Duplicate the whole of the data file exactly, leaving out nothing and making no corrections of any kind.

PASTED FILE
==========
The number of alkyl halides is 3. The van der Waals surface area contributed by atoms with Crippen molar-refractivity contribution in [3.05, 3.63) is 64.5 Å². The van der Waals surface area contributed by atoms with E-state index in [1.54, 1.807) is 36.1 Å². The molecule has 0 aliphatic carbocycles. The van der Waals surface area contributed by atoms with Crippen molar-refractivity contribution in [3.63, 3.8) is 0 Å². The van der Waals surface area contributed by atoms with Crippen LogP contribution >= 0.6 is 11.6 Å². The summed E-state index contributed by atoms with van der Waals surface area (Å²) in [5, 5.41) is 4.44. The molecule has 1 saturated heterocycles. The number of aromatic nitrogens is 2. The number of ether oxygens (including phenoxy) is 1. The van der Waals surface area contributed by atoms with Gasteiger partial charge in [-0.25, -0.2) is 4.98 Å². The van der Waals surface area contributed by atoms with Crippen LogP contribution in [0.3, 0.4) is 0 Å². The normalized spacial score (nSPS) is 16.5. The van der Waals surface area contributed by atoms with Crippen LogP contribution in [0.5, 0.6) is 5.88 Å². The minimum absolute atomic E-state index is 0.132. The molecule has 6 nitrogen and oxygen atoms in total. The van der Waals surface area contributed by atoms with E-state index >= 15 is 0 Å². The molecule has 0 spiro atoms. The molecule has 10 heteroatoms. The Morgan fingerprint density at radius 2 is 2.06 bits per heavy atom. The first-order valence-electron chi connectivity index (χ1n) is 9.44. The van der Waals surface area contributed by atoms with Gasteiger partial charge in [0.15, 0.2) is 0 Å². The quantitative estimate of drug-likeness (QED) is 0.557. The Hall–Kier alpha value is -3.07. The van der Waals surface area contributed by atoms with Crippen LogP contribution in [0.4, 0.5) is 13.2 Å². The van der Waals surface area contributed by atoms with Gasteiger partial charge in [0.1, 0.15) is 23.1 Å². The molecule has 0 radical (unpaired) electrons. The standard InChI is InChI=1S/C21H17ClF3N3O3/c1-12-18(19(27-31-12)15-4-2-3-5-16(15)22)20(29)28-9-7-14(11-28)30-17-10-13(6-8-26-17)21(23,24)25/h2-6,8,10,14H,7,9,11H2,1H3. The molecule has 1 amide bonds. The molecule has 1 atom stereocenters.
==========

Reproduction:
The number of alkyl halides is 3. The van der Waals surface area contributed by atoms with Crippen molar-refractivity contribution in [3.05, 3.63) is 64.5 Å². The van der Waals surface area contributed by atoms with E-state index in [1.54, 1.807) is 36.1 Å². The molecule has 0 aliphatic carbocycles. The van der Waals surface area contributed by atoms with Crippen molar-refractivity contribution in [3.63, 3.8) is 0 Å². The van der Waals surface area contributed by atoms with Crippen LogP contribution >= 0.6 is 11.6 Å². The summed E-state index contributed by atoms with van der Waals surface area (Å²) in [5, 5.41) is 4.44. The molecule has 1 saturated heterocycles. The number of aromatic nitrogens is 2. The number of ether oxygens (including phenoxy) is 1. The van der Waals surface area contributed by atoms with Gasteiger partial charge in [-0.25, -0.2) is 4.98 Å². The van der Waals surface area contributed by atoms with Crippen LogP contribution in [0.3, 0.4) is 0 Å². The normalized spacial score (nSPS) is 16.5. The van der Waals surface area contributed by atoms with Crippen LogP contribution in [0.5, 0.6) is 5.88 Å². The minimum absolute atomic E-state index is 0.132. The molecule has 6 nitrogen and oxygen atoms in total. The van der Waals surface area contributed by atoms with E-state index >= 15 is 0 Å². The molecule has 0 spiro atoms. The molecule has 10 heteroatoms. The Morgan fingerprint density at radius 2 is 2.06 bits per heavy atom. The first-order valence-electron chi connectivity index (χ1n) is 9.44. The van der Waals surface area contributed by atoms with Gasteiger partial charge in [0.15, 0.2) is 0 Å². The quantitative estimate of drug-likeness (QED) is 0.557. The Hall–Kier alpha value is -3.07. The van der Waals surface area contributed by atoms with Crippen LogP contribution in [0.4, 0.5) is 13.2 Å². The van der Waals surface area contributed by atoms with Gasteiger partial charge in [0.1, 0.15) is 23.1 Å². The molecule has 0 radical (unpaired) electrons. The standard InChI is InChI=1S/C21H17ClF3N3O3/c1-12-18(19(27-31-12)15-4-2-3-5-16(15)22)20(29)28-9-7-14(11-28)30-17-10-13(6-8-26-17)21(23,24)25/h2-6,8,10,14H,7,9,11H2,1H3. The molecule has 1 amide bonds. The molecule has 1 atom stereocenters.